Varese Sarabande (VSD 5296)
Release Date: 1966
Conducted by John Addison
|1.||Main Title From "Torn Curtain"||2:15|
|2.||The Love Theme From "Torn Curtain"||3:02|
|3.||Behind The Curtain||2:16|
|4.||Introduction To Pi||2:17|
|5.||Preminitions Of Trouble||3:20|
|6.||Variations On The Love Theme From "Torn Curtain"||1:16|
|7.||Pi Bus ThemeVariations||1:18|
|9.||The Murder Of Gromek||2:40|
|10.||Michael And Sarah - Alone On The Hill||1:21|
|11.||Escape On The Pi Bus||4:03|
|12.||End Title (Including The Love Theme From "Torn Curtain" [Green Years])||3:57|
|Total Album Time:||29:15|
|by Gergely Hubai
on March 29th, 2006
Torn Curtain, Alfred Hitchcock's 50th movie, will forever be associated with his break-up with Bernard Herrmann, thus ending the joint career of one of the greatest director-composer duos. The rejection of Herrmann has been attributed to more things from a wish to have a somewhat more light-hearted score to a request for a romance theme (preferably a love song) for the Armstrong couple, but thanks to the efforts of Elmer Bernstein and Joel McNeely, Benny's rejected music has gained wide recognition and is now regarded a worthy member of his canon. In fact, it has become so well-known that its status overshadowed the actual score, composed by Academy Award winner John Addison. His work accomplishes the goals set by the producers, but the difference between the two scores is so large that they work on different levels.
The most obvious difference is of course Addison's "Main Title". The piece is not deprived of tension, yet this more playful opening takes some of the movie's edge away; at least it's easily adaptable for other sequences (like the "Murder of Gromek" and the tracks featuring "Pi-Bus"). Addison's score is also much shorter and relies heavily on this main title theme and the aptly titled "The Love Theme", while the secondary thematic material is surprisingly Herrmann-esque down to the psychotic swirling strings as can be heard in "Introduction to Pi". The shorter score also means that many scenes which were intended to have Herrmann's music under them (such as the lunch of the Armstrongs and the duel of the professors at the blackboard) sadly lack the necessary tension.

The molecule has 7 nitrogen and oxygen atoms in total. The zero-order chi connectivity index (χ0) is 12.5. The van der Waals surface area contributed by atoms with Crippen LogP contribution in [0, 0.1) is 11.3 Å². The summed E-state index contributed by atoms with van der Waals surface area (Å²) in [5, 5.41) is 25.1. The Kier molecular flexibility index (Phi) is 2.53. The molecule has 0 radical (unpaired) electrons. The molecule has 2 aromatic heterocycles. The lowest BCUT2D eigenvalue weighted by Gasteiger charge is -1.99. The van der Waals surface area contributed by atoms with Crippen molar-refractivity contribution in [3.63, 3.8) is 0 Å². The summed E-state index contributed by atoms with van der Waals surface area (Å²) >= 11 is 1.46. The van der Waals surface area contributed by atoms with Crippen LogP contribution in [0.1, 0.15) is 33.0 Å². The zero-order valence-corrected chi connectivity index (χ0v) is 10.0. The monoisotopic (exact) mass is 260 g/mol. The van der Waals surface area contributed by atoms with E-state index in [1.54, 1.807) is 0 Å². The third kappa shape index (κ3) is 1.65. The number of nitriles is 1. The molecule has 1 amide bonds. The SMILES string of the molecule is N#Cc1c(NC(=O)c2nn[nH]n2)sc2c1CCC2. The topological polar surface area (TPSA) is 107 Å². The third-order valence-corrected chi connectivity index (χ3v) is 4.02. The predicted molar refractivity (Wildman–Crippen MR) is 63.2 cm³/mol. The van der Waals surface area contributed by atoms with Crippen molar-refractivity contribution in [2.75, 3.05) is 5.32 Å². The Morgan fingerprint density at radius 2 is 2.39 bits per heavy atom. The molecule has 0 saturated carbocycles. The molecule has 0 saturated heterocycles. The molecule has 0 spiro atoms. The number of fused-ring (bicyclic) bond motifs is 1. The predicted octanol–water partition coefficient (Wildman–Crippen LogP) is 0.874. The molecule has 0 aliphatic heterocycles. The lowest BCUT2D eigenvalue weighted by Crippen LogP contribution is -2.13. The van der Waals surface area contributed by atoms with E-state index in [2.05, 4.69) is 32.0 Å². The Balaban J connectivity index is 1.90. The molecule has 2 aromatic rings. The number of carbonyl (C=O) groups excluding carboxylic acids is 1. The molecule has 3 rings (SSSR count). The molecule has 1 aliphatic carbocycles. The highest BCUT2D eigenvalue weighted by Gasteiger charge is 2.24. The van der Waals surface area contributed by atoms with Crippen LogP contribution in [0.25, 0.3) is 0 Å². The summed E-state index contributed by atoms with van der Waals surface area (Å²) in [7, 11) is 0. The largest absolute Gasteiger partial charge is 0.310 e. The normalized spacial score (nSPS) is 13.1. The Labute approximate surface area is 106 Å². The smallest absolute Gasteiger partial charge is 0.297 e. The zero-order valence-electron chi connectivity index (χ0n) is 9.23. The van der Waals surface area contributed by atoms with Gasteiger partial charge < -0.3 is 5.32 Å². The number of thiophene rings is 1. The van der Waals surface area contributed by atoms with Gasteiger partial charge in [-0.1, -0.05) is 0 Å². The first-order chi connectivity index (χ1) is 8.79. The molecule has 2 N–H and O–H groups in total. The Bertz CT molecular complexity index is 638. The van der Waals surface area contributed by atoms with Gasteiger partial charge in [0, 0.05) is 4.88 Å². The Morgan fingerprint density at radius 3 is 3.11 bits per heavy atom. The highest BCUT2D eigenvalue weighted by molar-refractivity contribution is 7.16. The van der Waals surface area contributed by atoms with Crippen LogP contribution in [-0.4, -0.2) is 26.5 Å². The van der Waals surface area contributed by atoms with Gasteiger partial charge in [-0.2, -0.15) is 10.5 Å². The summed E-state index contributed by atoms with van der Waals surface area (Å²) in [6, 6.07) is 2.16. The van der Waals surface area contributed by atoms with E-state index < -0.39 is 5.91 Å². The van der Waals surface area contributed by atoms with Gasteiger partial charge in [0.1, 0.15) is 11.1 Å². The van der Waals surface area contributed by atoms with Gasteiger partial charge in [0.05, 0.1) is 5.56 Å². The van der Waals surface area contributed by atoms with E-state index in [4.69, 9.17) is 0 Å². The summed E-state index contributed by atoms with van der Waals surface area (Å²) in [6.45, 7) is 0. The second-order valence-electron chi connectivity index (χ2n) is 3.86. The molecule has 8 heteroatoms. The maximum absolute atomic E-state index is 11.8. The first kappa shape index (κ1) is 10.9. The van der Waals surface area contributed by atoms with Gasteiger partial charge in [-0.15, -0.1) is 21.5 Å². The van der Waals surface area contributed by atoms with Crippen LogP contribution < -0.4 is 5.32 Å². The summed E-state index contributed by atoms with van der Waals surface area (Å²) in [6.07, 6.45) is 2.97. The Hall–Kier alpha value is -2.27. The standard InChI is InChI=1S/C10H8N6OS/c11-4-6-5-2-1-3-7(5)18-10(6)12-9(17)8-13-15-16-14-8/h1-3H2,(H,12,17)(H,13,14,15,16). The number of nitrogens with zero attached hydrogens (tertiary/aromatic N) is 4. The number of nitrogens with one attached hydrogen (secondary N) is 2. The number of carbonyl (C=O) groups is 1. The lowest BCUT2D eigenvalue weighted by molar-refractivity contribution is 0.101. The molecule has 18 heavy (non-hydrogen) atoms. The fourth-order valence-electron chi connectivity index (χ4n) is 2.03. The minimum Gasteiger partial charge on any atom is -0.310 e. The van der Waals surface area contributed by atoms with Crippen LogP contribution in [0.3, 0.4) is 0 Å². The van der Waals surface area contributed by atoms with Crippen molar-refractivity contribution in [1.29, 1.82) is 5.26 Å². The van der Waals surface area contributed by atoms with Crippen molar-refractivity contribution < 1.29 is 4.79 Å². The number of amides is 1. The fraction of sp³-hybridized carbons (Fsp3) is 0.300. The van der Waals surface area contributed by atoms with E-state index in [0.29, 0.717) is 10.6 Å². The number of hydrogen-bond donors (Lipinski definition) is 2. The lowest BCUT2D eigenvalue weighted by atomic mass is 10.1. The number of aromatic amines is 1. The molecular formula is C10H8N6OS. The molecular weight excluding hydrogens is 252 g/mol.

One of the most interesting key scenes of the movie is the murder of East German agent Gromek, which has this silence-handicap. Herrmann wrote a great piece to it which was rejected with the rest of his work. Addison also wrote a cue for it which can be heard on the soundtrack (being the real standout track), but it was also left out of the movie which doesn't feature any music in this crucial sequence. This was done on Hitchcock's insistence (he didn't want music for the shower scene of Psycho either), but the lack of underscore makes the scene drag after a while, especially that the parts of whole sequence were cut to the music seem unnecessarily overdone.
This being said, there are just too few Hitchock-scores released to totally give up on this disc without a listen. The love theme is engaging if a bit generic and the versatile main title theme gets a fair share of the spotlight in at least half of the tracks. These two main themes also get their own "variation" tracks, which might seem intriguing but these are just edited badly-edited chunks of longer compositions. What really brings down this disc is the tagged on song for the end – a badly-dated love ballad performed by Green Years. Apparently the desire to have a song like this was the reason Herrmann was kicked off the movie; considering that it doesn't even appear in the film, I can honestly say it didn't worth it.
Enter your e-mail address to receive weekly soundtrack and film score news:
If any information appears to be missing from this page, contact us and let us know!
Released: August 20, 2006